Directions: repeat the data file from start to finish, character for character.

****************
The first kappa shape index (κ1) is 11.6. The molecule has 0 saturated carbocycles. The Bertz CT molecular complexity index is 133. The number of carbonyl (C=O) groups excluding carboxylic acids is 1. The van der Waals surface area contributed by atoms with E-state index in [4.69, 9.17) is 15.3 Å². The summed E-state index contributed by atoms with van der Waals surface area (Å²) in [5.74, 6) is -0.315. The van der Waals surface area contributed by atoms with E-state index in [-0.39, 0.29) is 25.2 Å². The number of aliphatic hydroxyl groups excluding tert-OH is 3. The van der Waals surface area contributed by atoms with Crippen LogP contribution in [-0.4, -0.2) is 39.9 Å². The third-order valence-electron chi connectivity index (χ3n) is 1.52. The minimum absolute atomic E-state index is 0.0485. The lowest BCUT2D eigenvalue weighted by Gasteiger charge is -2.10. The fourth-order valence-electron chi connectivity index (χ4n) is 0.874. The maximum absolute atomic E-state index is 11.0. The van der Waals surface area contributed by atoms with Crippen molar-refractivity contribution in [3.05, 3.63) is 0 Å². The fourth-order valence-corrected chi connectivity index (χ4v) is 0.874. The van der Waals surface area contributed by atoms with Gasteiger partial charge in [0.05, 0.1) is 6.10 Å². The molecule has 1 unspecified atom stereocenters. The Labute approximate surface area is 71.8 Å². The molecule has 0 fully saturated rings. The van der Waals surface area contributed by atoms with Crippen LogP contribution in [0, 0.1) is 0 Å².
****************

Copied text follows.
The first kappa shape index (κ1) is 11.6. The molecule has 0 saturated carbocycles. The Bertz CT molecular complexity index is 133. The number of carbonyl (C=O) groups excluding carboxylic acids is 1. The van der Waals surface area contributed by atoms with E-state index in [4.69, 9.17) is 15.3 Å². The summed E-state index contributed by atoms with van der Waals surface area (Å²) in [5.74, 6) is -0.315. The van der Waals surface area contributed by atoms with E-state index in [-0.39, 0.29) is 25.2 Å². The number of aliphatic hydroxyl groups excluding tert-OH is 3. The van der Waals surface area contributed by atoms with Crippen LogP contribution in [-0.4, -0.2) is 39.9 Å². The third-order valence-electron chi connectivity index (χ3n) is 1.52. The minimum absolute atomic E-state index is 0.0485. The lowest BCUT2D eigenvalue weighted by Gasteiger charge is -2.10. The fourth-order valence-electron chi connectivity index (χ4n) is 0.874. The maximum absolute atomic E-state index is 11.0. The van der Waals surface area contributed by atoms with Crippen molar-refractivity contribution in [3.05, 3.63) is 0 Å². The fourth-order valence-corrected chi connectivity index (χ4v) is 0.874. The van der Waals surface area contributed by atoms with Gasteiger partial charge in [0.05, 0.1) is 6.10 Å². The molecule has 1 unspecified atom stereocenters. The Labute approximate surface area is 71.8 Å². The molecule has 0 fully saturated rings. The van der Waals surface area contributed by atoms with Crippen LogP contribution in [0, 0.1) is 0 Å².